There is the old playground saying that everyone is familiar with, “Sticks and stones may break my bones, but names will never hurt me”. Well, perhaps not physically. Verbal abuse goes beyond name calling and the emotional and psychological damage they cause can be every bit as damaging as the physical stuff.
The playground saying was primarily geared at childhood name calling. The often puerile nonsense stuff that kids tend to throw at one another. More often than not, the one handing out the insults will have no idea what his/her insults mean. Common taunts in the late 60s, early 70s was to call someone you didn’t like a wog, poofter or spaz. These are Australian terms that may not mean too much to anyone anywhere else.
‘Wog’ was a derogatory term for new migrants, a little hypocritical in a country where anyone not of aboriginal descent is unlikely to be more than a generation or three from somewhere else. What it tended to mean was that you or your parents were from somewhere in Europe other than the British Isles. ‘Poofter’ was a derogatory term for a gay person.
A ‘spaz’ was someone with an intellectual disability. In Australia, 30-40 years ago, an organisation called The Spastic Centre used to ferry intellectually disabled kids around in special buses with the name of the centre prominently detailed on all sides. No subtlety whatsoever and the poor kids were a source of ridicule.
Few of the kids bandying around these insults would have had more than the barest of understanding of what these insults meant. As such, it was easy to ignore them. They only hurt when you let them get to you and got involved in verbal stouch. Invariably, it would flare up into a barrage of insults at three paces and occasionally spill over into a fight somewhere. On those occasions, you would be unlucky to break a bone, although you might end up with a split lip or a bloodied nose for your trouble.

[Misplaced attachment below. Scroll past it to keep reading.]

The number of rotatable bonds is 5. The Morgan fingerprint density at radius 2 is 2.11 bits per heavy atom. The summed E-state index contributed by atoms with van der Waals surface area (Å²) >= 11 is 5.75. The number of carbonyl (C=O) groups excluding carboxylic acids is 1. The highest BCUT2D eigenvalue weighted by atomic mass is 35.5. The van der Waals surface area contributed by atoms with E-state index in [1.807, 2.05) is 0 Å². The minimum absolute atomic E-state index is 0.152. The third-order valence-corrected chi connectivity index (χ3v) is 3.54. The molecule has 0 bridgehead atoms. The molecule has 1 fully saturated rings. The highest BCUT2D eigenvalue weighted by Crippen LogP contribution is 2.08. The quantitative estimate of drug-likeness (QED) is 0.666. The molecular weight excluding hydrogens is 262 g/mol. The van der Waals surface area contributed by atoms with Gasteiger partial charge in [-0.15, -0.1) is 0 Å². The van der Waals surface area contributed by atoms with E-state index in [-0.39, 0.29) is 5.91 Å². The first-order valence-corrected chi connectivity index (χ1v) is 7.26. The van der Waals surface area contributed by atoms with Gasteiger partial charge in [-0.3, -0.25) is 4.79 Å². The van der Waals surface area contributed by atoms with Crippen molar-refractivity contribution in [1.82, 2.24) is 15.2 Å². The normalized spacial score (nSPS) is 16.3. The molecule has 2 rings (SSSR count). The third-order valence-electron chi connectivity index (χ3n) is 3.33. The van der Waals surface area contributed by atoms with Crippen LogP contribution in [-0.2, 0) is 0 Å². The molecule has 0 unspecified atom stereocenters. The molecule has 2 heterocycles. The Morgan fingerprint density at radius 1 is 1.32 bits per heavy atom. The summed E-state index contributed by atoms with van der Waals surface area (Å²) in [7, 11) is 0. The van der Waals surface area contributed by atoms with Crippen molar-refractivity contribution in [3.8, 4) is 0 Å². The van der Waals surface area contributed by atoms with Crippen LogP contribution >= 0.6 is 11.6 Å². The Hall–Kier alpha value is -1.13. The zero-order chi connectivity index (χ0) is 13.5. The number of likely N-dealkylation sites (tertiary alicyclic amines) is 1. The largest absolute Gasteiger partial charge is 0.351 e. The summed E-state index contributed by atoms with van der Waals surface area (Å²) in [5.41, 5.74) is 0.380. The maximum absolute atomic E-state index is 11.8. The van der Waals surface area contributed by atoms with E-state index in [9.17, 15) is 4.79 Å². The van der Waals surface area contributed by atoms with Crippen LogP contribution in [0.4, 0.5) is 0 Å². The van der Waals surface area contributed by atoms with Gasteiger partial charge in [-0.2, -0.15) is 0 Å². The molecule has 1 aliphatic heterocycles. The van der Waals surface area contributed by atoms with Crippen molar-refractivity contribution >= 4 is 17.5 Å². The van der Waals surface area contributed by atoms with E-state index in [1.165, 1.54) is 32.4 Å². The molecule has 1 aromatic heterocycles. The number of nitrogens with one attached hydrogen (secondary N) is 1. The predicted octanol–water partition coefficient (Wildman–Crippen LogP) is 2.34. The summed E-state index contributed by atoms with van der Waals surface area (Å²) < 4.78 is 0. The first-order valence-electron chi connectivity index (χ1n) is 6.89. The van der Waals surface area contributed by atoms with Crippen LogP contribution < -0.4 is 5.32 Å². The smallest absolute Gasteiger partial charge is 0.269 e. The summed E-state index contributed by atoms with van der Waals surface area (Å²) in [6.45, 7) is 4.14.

As a child born of two European parents (German mother and Hungarian father), ‘wog’ was something I copped on a more or less daily basis during high school. There was just myself and a kid with Italian parents in a year of around 200 Aussie kids and we were simply fodder for this kind of taunting. Most of the time I could let this abuse wash over me and they would tire of it quickly enough. But even this childish name-calling left a mark. You find yourself withdrawing from your peers as it is easier to avoid potential conflict and your self esteem takes the battering that you think you’ve spared your body.
I became a bit of a loner who argued and often got in trouble at school for fighting. Every so often, I couldn’t just let the name calling go and lashed out. Thankfully, my tormenters gradually sought out easier targets and each new school year brought more migrant kids to the school. By the time I reached Year 12, it had disappeared altogether. The point is that even childish name calling from kids with little malicious intent or grasp of the meaning of their insults hurt.
Now imagine an adult who does know full well what his/her insults mean, how they are likely to be received and delivered during an argument and/or yelled at another person. It is usually accompanied with some agressive or threatening body language. It goes beyond name calling and is verbal abuse in every sense of the word. They are words intended to not just hurt, but to cut deep. The language used is often offensive and demeaning and those words are never forgotten. It’s like your mind is a sponge and the insults are absorbed, soaked as a source of ongoing torment. And like that sponge, receive enough of those insults and you reach stauration point.